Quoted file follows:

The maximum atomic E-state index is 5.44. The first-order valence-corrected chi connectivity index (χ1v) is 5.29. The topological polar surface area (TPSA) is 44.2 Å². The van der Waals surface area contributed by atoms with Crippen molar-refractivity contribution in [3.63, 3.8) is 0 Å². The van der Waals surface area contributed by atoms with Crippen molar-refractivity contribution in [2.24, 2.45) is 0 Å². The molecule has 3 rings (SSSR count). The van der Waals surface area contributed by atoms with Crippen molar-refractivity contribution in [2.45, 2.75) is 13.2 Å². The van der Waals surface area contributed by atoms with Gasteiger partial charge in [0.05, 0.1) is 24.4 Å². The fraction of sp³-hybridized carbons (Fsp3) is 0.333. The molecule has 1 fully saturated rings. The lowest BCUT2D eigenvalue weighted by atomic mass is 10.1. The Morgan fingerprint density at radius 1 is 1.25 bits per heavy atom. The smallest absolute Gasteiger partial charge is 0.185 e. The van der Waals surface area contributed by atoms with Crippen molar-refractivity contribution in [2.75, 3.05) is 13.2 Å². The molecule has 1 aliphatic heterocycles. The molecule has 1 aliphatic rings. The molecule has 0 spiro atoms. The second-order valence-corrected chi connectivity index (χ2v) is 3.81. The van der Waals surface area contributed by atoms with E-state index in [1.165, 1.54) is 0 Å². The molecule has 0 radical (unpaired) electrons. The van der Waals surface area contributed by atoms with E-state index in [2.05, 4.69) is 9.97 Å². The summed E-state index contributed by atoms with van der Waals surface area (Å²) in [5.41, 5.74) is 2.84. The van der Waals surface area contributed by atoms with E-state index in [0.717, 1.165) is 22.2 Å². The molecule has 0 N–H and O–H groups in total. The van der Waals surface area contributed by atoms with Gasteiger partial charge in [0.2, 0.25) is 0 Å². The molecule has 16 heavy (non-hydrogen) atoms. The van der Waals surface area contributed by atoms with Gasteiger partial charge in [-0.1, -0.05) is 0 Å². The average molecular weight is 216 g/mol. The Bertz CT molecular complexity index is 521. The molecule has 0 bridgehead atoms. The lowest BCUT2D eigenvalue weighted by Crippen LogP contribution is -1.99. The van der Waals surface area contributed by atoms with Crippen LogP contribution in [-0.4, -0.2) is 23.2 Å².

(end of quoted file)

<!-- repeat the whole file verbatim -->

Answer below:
The maximum atomic E-state index is 5.44. The first-order valence-corrected chi connectivity index (χ1v) is 5.29. The topological polar surface area (TPSA) is 44.2 Å². The van der Waals surface area contributed by atoms with Crippen molar-refractivity contribution in [3.63, 3.8) is 0 Å². The van der Waals surface area contributed by atoms with Crippen molar-refractivity contribution in [2.24, 2.45) is 0 Å². The molecule has 3 rings (SSSR count). The van der Waals surface area contributed by atoms with Crippen molar-refractivity contribution in [2.45, 2.75) is 13.2 Å². The van der Waals surface area contributed by atoms with Gasteiger partial charge in [0.05, 0.1) is 24.4 Å². The fraction of sp³-hybridized carbons (Fsp3) is 0.333. The molecule has 1 fully saturated rings. The lowest BCUT2D eigenvalue weighted by atomic mass is 10.1. The Morgan fingerprint density at radius 1 is 1.25 bits per heavy atom. The smallest absolute Gasteiger partial charge is 0.185 e. The van der Waals surface area contributed by atoms with Crippen molar-refractivity contribution in [2.75, 3.05) is 13.2 Å². The molecule has 1 aliphatic heterocycles. The molecule has 1 aliphatic rings. The molecule has 0 spiro atoms. The second-order valence-corrected chi connectivity index (χ2v) is 3.81. The van der Waals surface area contributed by atoms with E-state index in [1.165, 1.54) is 0 Å². The molecule has 0 radical (unpaired) electrons. The van der Waals surface area contributed by atoms with E-state index in [2.05, 4.69) is 9.97 Å². The summed E-state index contributed by atoms with van der Waals surface area (Å²) in [5.41, 5.74) is 2.84. The van der Waals surface area contributed by atoms with E-state index in [0.717, 1.165) is 22.2 Å². The molecule has 0 N–H and O–H groups in total. The van der Waals surface area contributed by atoms with Gasteiger partial charge in [0.2, 0.25) is 0 Å². The molecule has 16 heavy (non-hydrogen) atoms. The van der Waals surface area contributed by atoms with Gasteiger partial charge in [-0.1, -0.05) is 0 Å². The average molecular weight is 216 g/mol. The Bertz CT molecular complexity index is 521. The molecule has 0 bridgehead atoms. The lowest BCUT2D eigenvalue weighted by Crippen LogP contribution is -1.99. The van der Waals surface area contributed by atoms with Crippen LogP contribution in [-0.4, -0.2) is 23.2 Å².